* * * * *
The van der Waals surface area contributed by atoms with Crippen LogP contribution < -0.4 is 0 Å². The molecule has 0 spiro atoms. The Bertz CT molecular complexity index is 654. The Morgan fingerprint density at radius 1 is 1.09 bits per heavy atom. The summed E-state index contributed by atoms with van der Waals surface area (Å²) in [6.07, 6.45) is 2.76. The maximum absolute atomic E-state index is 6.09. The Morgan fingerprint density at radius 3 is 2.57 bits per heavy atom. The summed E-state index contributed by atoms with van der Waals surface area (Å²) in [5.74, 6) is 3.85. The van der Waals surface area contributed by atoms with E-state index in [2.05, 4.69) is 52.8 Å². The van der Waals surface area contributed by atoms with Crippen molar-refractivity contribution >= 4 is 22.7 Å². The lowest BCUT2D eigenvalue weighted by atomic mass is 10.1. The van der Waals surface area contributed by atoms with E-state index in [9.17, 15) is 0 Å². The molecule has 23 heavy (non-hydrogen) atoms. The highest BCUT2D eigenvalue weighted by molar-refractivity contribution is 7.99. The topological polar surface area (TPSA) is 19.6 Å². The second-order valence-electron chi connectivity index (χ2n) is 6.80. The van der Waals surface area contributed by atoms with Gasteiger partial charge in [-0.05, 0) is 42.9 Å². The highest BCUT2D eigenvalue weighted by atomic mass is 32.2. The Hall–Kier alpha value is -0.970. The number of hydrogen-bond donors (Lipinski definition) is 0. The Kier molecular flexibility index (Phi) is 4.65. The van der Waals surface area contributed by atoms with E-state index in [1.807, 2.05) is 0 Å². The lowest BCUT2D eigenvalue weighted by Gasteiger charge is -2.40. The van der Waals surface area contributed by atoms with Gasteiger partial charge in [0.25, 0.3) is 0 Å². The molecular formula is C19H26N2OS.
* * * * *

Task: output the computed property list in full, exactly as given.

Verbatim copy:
The van der Waals surface area contributed by atoms with Crippen LogP contribution < -0.4 is 0 Å². The molecule has 0 spiro atoms. The Bertz CT molecular complexity index is 654. The Morgan fingerprint density at radius 1 is 1.09 bits per heavy atom. The summed E-state index contributed by atoms with van der Waals surface area (Å²) in [6.07, 6.45) is 2.76. The maximum absolute atomic E-state index is 6.09. The Morgan fingerprint density at radius 3 is 2.57 bits per heavy atom. The summed E-state index contributed by atoms with van der Waals surface area (Å²) in [5.74, 6) is 3.85. The van der Waals surface area contributed by atoms with E-state index in [2.05, 4.69) is 52.8 Å². The van der Waals surface area contributed by atoms with Crippen molar-refractivity contribution >= 4 is 22.7 Å². The lowest BCUT2D eigenvalue weighted by atomic mass is 10.1. The van der Waals surface area contributed by atoms with E-state index in [9.17, 15) is 0 Å². The molecule has 23 heavy (non-hydrogen) atoms. The highest BCUT2D eigenvalue weighted by molar-refractivity contribution is 7.99. The topological polar surface area (TPSA) is 19.6 Å². The second-order valence-electron chi connectivity index (χ2n) is 6.80. The van der Waals surface area contributed by atoms with Gasteiger partial charge in [-0.05, 0) is 42.9 Å². The highest BCUT2D eigenvalue weighted by atomic mass is 32.2. The Hall–Kier alpha value is -0.970. The number of hydrogen-bond donors (Lipinski definition) is 0. The Kier molecular flexibility index (Phi) is 4.65. The van der Waals surface area contributed by atoms with E-state index in [1.807, 2.05) is 0 Å². The lowest BCUT2D eigenvalue weighted by Gasteiger charge is -2.40. The van der Waals surface area contributed by atoms with Gasteiger partial charge in [0.25, 0.3) is 0 Å². The molecular formula is C19H26N2OS.